Nov 14, 2014 Lindie Johnson

Repayment flexibility on student loans

Loans with the Most Repayment Flexibility

If you went to college and have student loans, chances are you have a Federal Direct Unsubsidized and Subsidized (Stafford) Loan, as these are usually a student's best choice when they need to borrow for college. These loans offer a great array of benefits, from low interest rates and fees to extended, income-based, Pay asYou Earn and other repayment options. 


If you have a Stafford loan, remember that as long as you are in school at least part time, you don't have to make payments on your loan. So if you are in school and receiving bills, make sure to explain your situation to your lender. Also keep in mind that you should have an additional 6 months of time to get your adult life together after graduation before you need to begin making payments. 

If you are having trouble making your payments on a Federal Stafford or Perkins loan, call your lender and ask what you can do. They will have plenty of options to offer to you!

The next level of college borrowing

Beyond federal student loan options, many students and their families also have a Federal Parent PLUS Loan or a non-federal loan, such as a private or a state-based student loan.

Unlike the federal student loan options, PLUS loans and non-federal loans typically don't offer quite the same level of repayment flexibility. Don't get us wrong, there are plenty of programs out there to help borrowers manage their payments, but they aren't quite as vast as the programs available on the Stafford loans.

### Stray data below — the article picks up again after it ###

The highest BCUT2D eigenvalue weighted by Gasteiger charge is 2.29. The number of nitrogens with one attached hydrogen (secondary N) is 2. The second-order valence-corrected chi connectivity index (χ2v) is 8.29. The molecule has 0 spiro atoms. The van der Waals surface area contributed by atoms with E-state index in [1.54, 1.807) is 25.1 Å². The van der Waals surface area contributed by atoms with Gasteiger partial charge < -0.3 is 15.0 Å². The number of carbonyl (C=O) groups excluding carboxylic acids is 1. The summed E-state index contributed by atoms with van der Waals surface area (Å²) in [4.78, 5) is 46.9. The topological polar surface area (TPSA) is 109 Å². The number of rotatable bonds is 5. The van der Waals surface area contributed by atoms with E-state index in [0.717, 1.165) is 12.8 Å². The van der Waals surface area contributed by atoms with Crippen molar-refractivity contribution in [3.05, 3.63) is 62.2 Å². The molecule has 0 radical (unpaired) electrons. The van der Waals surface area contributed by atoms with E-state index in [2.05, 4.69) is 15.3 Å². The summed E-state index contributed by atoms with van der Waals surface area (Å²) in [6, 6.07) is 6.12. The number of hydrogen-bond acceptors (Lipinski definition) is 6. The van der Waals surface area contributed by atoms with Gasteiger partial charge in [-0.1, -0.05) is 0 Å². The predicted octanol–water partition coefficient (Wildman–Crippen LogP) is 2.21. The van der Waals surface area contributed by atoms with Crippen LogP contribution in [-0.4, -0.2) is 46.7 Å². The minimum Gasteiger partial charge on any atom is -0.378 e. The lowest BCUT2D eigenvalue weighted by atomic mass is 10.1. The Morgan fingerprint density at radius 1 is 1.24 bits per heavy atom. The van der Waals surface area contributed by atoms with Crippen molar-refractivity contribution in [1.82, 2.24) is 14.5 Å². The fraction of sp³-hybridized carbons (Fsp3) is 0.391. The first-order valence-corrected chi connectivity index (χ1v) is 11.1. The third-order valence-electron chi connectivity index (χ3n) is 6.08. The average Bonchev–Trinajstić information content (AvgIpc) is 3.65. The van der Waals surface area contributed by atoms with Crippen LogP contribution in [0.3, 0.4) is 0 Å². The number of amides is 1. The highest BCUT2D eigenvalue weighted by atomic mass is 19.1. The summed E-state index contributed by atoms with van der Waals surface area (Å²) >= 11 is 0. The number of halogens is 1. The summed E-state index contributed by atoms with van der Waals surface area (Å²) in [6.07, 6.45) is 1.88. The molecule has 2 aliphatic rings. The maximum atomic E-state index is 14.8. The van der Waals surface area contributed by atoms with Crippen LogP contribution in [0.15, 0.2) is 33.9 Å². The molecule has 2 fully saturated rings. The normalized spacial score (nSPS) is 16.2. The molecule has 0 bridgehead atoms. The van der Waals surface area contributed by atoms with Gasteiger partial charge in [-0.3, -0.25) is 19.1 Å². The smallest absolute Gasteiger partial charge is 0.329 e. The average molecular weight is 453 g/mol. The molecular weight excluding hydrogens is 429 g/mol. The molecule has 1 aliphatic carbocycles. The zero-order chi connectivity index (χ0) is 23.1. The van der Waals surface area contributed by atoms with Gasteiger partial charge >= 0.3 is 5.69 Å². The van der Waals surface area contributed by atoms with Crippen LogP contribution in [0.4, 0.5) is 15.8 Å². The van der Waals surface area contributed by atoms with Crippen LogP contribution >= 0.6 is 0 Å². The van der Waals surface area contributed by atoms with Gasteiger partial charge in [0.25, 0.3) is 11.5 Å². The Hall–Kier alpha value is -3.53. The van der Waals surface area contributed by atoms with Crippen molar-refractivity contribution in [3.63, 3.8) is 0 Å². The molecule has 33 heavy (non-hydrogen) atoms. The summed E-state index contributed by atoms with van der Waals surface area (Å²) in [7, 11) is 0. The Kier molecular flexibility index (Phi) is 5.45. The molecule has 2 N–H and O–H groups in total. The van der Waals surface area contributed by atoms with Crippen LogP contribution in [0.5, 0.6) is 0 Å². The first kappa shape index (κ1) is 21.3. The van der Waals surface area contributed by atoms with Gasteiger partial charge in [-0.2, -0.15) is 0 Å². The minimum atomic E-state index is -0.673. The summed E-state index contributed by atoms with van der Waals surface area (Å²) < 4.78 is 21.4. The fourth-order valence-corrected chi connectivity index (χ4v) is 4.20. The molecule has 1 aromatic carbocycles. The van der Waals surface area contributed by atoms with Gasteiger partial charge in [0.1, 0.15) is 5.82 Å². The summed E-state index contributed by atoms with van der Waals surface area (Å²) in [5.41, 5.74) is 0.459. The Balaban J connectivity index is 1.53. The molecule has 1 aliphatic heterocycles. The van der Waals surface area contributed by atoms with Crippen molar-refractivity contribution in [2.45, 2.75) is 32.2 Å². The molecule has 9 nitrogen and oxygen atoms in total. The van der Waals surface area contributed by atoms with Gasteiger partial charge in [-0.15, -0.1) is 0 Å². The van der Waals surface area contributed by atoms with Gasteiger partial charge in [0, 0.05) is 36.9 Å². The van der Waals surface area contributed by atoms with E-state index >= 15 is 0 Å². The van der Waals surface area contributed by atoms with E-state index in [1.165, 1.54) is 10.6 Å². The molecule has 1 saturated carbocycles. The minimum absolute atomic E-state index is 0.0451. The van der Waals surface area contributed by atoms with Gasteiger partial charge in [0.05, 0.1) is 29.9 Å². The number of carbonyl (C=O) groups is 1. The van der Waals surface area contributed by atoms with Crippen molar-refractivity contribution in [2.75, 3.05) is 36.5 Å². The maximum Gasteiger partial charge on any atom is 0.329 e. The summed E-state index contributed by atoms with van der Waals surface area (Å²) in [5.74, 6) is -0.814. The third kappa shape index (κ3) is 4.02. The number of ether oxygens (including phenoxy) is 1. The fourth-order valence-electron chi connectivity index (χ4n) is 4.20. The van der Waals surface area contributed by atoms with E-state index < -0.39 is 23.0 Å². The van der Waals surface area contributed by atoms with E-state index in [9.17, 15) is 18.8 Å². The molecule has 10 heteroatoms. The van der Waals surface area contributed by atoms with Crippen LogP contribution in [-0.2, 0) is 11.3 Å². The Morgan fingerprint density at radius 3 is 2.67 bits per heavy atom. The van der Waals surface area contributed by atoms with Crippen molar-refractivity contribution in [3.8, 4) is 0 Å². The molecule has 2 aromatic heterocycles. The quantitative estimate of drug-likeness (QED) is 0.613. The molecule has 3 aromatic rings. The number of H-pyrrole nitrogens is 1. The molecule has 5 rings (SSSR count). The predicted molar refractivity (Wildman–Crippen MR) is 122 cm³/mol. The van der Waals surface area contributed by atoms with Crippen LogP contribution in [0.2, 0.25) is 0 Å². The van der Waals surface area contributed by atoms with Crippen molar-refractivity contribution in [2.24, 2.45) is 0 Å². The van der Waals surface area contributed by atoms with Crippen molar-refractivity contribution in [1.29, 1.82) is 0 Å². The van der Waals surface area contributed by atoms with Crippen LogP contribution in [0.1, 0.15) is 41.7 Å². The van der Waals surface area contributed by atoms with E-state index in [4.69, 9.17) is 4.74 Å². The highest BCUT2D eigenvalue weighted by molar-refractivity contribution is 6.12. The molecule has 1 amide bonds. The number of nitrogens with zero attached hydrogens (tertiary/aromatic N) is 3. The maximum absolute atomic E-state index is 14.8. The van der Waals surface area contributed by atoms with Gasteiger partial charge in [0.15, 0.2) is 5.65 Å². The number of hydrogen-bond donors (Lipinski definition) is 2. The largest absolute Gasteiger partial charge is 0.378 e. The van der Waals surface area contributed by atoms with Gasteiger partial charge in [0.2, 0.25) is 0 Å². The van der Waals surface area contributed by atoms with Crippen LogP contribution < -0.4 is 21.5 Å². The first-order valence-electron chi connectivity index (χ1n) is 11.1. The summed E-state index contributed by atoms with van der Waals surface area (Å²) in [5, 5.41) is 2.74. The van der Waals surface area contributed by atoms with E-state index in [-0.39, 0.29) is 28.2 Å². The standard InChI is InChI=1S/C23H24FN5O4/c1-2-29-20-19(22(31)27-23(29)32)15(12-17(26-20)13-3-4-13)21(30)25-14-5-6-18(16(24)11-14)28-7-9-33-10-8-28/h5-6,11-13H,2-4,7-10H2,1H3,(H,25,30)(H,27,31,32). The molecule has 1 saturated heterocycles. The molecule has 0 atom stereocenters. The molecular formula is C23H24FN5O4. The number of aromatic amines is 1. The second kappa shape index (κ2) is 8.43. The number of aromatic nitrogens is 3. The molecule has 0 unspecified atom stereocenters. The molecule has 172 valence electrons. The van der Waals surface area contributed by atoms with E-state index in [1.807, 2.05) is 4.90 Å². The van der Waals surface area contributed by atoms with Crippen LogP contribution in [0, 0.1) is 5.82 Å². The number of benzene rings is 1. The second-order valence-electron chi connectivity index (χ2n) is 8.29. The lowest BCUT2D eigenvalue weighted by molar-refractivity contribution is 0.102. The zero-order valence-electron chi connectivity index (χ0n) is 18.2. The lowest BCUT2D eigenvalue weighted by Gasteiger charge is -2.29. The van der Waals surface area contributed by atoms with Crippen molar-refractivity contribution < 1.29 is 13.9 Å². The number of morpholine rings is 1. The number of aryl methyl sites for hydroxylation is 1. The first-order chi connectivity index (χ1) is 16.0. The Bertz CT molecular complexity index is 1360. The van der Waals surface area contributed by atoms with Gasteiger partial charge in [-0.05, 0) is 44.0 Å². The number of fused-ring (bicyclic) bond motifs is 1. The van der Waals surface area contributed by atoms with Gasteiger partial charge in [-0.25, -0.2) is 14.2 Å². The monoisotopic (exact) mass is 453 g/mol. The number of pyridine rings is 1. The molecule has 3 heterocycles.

How non-federal loans work

Borrowing is a cyclical process. Like you are borrowing money to pay for college, your lender is likely borrowing from someone else to give you that money. In the case of banks, they may be borrowing from the people making deposits into their accounts or investors. In the case of smaller state-based organizations like RISLA, they are issuing bonds that need to be repaid to those investors in a term agreed upon by both parties. 

If you are feeling frustrated at your lender, try to remember that they are not necessarily out to make a big profit (most state-based lenders are actually non-profit organizations!), but just like you they have someone they need to make payments to.

If you are having trouble making payments on non-federal student loans...

Repayment flexibility does vary considerably between lenders and loan programs. RISLA offers income-based repayment to help borrows who are having financial difficulty and many lenders have deferment programs for those in school or the military. Likewise, many lenders offer what is called a "forbearance" which can temporarily reduce or postpone your payments but the length of time you can put your loans in forbearance varies from lender to lender. 

Some additional programs may be available on your loans, like rewards programs or loan forgiveness. Just ask or you'll never know what is available.  

And remember, if you are having trouble making payments on your college loans, give your lender a call and ask what they have available to help you out. Ignoring them is not the way to solve the problem. 

Manage my  RISLA Loans

Published by Lindie Johnson November 14, 2014
Lindie Johnson